By doing it well I mean the quality of communication. This comes with practice and is highly dependent on every individual in the team. One way we try to help people get better at communication is through frequent feedback. We have quarterly 360 feedback, where one dimension that is addressed is communication, and of course we try to live an active feedback culture in daily life as well.
Here it is not only about what is being said but also about the style of communication. With a mix of different cultures in the team, where some are very direct, some use an abundance of emojis and some don’t, it is crucial to have an open space for discussion.
We make it a priority to only have meetings that are actually needed and it is obligatory that they come with an agenda. In terms of working times, we are flexible within each team. They decide how to schedule their days and which meetings are relevant (with some exceptions like the company-wide All Hands-meeting, which all work streams attend).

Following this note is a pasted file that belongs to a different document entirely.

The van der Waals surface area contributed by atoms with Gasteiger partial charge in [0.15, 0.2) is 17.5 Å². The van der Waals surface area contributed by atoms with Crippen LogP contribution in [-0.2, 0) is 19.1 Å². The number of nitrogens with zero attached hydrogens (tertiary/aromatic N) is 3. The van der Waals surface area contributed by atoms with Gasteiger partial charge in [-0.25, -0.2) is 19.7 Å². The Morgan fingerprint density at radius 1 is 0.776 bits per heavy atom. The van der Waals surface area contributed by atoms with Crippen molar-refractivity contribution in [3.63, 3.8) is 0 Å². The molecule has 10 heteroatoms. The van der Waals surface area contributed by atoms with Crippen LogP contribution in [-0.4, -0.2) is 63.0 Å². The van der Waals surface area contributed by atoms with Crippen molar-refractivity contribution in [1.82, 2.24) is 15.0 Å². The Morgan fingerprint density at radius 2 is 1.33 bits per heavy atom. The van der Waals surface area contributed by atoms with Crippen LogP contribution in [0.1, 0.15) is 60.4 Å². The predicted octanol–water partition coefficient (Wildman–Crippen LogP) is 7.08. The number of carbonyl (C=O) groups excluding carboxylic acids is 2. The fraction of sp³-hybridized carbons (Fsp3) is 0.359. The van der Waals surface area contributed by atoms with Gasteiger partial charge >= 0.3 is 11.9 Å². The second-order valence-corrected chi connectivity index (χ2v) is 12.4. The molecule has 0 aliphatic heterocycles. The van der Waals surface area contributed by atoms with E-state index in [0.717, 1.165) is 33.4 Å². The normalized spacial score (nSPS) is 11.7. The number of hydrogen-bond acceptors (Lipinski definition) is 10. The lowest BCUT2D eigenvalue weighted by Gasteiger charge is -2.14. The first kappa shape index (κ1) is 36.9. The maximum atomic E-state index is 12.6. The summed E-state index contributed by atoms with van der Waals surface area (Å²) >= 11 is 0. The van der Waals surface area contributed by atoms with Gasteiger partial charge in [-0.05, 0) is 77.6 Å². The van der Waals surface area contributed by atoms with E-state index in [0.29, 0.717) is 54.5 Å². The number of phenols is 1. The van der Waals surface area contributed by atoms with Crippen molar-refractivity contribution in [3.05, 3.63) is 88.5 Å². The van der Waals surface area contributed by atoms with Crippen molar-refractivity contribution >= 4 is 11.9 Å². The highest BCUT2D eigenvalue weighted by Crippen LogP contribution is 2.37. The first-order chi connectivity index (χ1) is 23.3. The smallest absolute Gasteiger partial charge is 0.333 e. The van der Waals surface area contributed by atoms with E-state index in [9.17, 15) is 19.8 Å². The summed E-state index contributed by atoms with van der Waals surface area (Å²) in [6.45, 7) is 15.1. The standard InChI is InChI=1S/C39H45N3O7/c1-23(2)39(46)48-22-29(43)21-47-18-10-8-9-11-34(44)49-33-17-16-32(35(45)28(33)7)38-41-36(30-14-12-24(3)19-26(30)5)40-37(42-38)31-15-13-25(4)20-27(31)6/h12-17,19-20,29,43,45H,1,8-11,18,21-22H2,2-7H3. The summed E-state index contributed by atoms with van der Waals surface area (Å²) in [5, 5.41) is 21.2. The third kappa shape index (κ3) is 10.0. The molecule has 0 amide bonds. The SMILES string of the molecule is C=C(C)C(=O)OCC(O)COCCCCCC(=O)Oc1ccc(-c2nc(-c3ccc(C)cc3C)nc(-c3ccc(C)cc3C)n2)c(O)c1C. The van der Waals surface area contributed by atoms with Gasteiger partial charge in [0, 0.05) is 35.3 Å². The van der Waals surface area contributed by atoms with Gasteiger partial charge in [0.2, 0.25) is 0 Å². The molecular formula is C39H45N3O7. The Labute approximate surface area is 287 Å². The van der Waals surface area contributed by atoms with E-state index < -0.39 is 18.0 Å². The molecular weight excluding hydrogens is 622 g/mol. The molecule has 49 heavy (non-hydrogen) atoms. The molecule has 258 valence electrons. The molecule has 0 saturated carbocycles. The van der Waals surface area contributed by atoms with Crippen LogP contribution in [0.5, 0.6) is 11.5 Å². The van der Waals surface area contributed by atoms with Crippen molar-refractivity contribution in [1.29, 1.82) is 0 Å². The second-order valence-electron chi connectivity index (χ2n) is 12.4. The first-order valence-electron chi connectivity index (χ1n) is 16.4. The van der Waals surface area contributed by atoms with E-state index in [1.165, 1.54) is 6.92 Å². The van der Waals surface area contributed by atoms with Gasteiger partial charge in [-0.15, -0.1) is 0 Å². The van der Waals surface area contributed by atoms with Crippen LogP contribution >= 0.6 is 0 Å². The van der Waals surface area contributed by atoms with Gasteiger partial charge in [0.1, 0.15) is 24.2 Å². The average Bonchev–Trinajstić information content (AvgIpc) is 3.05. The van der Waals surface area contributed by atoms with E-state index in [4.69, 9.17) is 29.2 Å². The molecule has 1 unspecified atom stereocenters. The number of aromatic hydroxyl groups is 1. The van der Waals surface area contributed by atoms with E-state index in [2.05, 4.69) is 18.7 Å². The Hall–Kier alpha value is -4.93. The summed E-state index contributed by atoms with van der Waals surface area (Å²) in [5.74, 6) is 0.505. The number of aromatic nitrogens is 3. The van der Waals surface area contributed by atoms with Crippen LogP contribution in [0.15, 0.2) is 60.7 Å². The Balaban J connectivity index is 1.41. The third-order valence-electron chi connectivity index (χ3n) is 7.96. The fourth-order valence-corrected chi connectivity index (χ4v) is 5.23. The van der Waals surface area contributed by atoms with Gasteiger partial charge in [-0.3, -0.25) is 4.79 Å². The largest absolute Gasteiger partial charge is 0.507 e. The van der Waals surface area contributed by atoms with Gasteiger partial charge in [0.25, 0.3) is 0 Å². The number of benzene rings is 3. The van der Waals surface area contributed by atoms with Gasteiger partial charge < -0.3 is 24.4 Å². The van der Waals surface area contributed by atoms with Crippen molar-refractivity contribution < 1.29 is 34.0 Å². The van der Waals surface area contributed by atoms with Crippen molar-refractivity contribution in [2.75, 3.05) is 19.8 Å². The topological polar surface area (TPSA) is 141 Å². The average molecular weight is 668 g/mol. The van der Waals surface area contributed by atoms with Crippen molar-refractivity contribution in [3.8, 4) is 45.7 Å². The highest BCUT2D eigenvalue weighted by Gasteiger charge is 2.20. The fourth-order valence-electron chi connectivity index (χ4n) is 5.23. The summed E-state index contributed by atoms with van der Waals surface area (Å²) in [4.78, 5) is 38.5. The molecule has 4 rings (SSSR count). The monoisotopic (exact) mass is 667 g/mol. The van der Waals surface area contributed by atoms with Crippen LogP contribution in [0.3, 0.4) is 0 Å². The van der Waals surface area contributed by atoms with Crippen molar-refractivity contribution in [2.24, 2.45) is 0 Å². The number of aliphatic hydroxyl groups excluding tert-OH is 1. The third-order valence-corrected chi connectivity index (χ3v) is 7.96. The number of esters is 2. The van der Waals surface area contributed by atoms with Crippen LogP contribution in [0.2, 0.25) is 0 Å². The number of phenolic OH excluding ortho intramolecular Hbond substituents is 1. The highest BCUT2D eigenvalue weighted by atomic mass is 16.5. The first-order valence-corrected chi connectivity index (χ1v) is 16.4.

Do you try to enable face-to-face meetings for remote members too?
Yes, despite hiring remotely we still believe in face-to-face meetups and getting to know each other in person. That is why we also enable in-person meetings where possible. For example, we went to Portugal for a workation in June, which was a great chance to meet people in person that I’d only seen over video calls previously.
Especially in parts of the business that have stronger connections to operational work (e.g. building the Warehouse Management System), it’s helpful for engineers to step foot into the fulfillment center to be able to fully understand the different processes we have and the complexities we face in fulfillment.
We try to enable remote team members to visit the fulfillment center whenever possible and encourage them to share as much context as possible with their remote team mates. For example, one of our engineers visited from Latvia recently and spent several days on the ground in the fulfillment center. The information he learned will help him and his teammates too.
How do you ensure trust and productivity within teams when you have no visibility on what is actually being done during work hours?